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Qualitative study of a well-stirred isothermal reaction model
Barbara Arcet, Maša Dukarić, Zhibek Kadyrsizova, 2020, original scientific article

Abstract: We consider a two-dimensional system which is a mathematical model for a temporal evolution of a well-stirred isothermal reaction system. We give sufficient conditions for the existence of purely imaginary eigenvalues of the Jacobian matrix of the system at its fixed points. Moreover, we show that the system admits a supercritical Hopf bifurcation.
Keywords: limit cycle, Hopf bifurcation, stability, reaction kinetics
Published in DKUM: 16.10.2023; Views: 162; Downloads: 8
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The impact of macroprudential policy on credit growth in nine euro area economies
Eva Lorenčič, Robert Volčjak, Mejra Festić, 2023, original scientific article

Abstract: In this paper, we investigate the impact of macroprudential policy measures (bundled together into a macroprudential policy index, MPI) on the nonfinancial corporate sector credit and household credit growth using a one-step system GMM empirical research method. The goal of our paper is to test whether contractionary macroprudential policy stymies credit growth rate and whether expansionary macroprudential policy spurs credit growth rate in selected Euro Area economies (Austria, Belgium, Finland, Germany, Ireland, Italy, Netherlands, Slovenia, and Spain) over the period 2008Q4–2018Q4. We test two hypotheses: H1: The tightening of macroprudential policy measures reduces the non-financial corporate sector credit growth rate, and H2: The tightening of macroprudential policy measures reduces the growth rate of household credit. Based on our empirical results, we can confirm the first hypothesis. In contrast, the second hypothesis can be neither confirmed nor rejected since the explanatory variable of interest (MPI) is statistically insignificant in the second model.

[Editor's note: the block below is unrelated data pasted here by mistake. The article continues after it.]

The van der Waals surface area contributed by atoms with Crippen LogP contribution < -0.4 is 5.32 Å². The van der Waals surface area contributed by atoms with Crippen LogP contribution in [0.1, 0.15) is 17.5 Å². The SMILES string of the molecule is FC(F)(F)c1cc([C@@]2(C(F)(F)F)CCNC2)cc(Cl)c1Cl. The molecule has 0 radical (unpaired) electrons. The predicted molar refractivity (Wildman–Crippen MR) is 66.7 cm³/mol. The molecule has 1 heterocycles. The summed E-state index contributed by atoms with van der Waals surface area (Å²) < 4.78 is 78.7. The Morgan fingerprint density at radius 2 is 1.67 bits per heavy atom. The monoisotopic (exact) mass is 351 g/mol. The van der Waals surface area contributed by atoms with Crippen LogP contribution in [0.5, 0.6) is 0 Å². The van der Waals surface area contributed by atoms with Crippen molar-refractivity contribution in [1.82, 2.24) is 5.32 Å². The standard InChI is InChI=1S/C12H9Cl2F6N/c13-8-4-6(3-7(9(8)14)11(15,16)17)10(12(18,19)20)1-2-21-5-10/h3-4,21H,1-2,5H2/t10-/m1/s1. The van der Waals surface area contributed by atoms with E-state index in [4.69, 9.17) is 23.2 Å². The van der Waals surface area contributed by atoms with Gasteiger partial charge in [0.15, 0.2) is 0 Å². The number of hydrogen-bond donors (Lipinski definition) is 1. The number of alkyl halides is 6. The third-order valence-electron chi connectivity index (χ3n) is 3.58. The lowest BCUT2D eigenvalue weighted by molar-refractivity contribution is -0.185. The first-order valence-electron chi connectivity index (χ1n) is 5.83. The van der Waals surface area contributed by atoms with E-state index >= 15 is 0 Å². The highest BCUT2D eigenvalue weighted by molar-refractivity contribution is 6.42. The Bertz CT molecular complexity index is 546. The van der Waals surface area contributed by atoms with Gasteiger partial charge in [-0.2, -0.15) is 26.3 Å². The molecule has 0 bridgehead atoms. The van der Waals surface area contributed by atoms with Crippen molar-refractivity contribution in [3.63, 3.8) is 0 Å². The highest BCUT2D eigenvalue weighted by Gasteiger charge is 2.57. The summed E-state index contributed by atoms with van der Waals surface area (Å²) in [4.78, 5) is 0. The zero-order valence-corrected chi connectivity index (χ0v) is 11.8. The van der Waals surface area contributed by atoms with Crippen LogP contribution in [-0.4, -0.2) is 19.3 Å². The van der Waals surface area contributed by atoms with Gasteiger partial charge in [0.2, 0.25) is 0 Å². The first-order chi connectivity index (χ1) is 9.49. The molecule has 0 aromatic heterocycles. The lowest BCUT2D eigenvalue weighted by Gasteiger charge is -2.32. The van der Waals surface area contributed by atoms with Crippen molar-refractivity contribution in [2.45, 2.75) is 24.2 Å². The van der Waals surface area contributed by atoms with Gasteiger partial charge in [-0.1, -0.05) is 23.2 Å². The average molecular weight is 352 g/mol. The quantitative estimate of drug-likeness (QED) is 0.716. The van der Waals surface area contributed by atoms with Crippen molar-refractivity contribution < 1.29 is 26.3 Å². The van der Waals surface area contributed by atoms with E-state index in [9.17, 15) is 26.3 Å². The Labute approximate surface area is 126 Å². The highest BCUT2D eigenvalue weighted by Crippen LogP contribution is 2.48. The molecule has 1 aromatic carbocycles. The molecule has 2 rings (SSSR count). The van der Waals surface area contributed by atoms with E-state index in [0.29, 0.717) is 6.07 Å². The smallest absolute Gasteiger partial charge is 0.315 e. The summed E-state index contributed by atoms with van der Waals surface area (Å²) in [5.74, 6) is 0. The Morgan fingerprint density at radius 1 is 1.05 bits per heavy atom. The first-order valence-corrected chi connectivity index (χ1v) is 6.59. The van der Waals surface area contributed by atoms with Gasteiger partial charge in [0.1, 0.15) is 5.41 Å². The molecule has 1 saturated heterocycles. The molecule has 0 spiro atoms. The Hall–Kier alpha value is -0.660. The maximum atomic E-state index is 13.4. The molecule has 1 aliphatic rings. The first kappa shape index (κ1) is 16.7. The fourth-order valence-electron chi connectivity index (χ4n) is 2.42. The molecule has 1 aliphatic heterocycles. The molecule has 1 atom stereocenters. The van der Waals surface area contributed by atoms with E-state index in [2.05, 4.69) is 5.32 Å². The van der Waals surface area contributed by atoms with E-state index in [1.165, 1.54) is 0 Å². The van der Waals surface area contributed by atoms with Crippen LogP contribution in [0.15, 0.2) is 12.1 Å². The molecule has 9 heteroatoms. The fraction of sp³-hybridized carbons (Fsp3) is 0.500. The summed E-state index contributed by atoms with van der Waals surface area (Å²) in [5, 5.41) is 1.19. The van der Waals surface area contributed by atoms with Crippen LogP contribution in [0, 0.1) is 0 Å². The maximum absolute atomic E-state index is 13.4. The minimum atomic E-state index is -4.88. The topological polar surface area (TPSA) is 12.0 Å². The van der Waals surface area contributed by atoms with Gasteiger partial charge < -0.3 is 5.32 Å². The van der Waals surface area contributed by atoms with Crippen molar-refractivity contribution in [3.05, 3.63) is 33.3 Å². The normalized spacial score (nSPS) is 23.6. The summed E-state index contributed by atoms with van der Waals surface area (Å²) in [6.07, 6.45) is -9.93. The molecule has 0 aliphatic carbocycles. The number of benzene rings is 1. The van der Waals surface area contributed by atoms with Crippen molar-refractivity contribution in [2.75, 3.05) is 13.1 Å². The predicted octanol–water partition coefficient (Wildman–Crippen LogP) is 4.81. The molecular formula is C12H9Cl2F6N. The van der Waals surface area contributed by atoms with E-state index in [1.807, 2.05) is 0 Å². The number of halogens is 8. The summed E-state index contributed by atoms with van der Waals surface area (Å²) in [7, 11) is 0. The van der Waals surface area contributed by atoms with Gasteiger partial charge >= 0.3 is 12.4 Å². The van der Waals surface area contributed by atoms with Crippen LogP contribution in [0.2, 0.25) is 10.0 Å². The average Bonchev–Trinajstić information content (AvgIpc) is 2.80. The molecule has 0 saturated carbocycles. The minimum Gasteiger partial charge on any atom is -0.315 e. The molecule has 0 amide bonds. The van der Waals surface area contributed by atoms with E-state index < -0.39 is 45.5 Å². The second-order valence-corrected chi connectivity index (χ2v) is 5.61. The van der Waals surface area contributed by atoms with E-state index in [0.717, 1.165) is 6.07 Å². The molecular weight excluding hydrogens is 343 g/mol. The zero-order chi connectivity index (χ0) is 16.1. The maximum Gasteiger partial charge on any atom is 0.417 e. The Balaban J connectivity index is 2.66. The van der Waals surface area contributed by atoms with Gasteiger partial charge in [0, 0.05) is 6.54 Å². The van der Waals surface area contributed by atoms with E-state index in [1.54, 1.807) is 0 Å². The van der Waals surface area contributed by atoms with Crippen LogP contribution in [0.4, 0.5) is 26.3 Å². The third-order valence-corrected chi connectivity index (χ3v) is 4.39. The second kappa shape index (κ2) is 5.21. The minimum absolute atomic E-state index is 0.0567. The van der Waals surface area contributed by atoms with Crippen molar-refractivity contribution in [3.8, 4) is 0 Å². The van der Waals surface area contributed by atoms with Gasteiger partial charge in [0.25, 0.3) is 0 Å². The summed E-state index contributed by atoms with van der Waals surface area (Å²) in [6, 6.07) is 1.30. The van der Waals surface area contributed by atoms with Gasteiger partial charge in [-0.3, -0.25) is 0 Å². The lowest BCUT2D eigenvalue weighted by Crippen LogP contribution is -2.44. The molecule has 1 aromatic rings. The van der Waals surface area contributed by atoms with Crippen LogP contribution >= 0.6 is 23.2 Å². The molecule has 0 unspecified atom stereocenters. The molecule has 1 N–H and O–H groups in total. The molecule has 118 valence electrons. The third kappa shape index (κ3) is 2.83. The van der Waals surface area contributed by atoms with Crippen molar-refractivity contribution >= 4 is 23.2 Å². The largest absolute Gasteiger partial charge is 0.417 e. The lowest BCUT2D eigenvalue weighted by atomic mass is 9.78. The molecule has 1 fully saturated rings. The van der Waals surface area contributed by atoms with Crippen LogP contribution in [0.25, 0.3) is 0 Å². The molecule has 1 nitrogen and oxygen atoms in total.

Keywords: macroprudential policy, systemic risk, financial stability, dynamic panel data, one-step system GMM
Published in DKUM: 05.09.2023; Views: 145; Downloads: 4
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Implementation of climate change effects on slope stability analysis
Tamara Bračko, Bojan Žlender, Primož Jelušič, 2022, original scientific article

Abstract: The objective of this study is to determine the impacts of expected climate change on slope stability. For this purpose, the case study of a slope instability, that was triggered in 2021 was selected. The stability analysis was performed considering the theory of rainfall infiltration and using Geo-Studio’s SEEP/W module for the surface infiltration model of the slope. A parametric stability analysis of the slope was conducted to determine the importance of climate change on slope stability. Conditions for changes in volumetric water content, water permeability, porewater pressure, and groundwater flow are important. When soil permeability is low, the factor of safety decreases during rainfall events and on the days following, while when permeability is higher, safety increases after rainfall events. The effect of lower cohesion is nearly linear, with the factor of safety decreasing by 0.1 for every 1 kPa less cohesion. The increase in net infiltration of water may be the most critical factor for slope instability. The results of the analysis indicate that timely reduction of water net infiltration through planting and proper surface water runoff from the upper road and slope would be a relatively simple and inexpensive measure compared to the cost of remediating the landslide, considering expected climate change. Therefore, it is advisable to analyze all slopes with respect to the expected climate change, taking into account the potential impacts of climate change.
Keywords: climate change adaptation, slope stability, rainfall infiltration, water net infiltration, seepage analyses
Published in DKUM: 18.08.2023; Views: 315; Downloads: 26
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The dynamics of a duopoly Stackelberg game with marginal costs among heterogeneous players
Atefeh Ahmadi, Sourav Roy, Mahtab Mehrabbeik, Dibakar Ghosh, Sajad Jafari, Matjaž Perc, 2023, original scientific article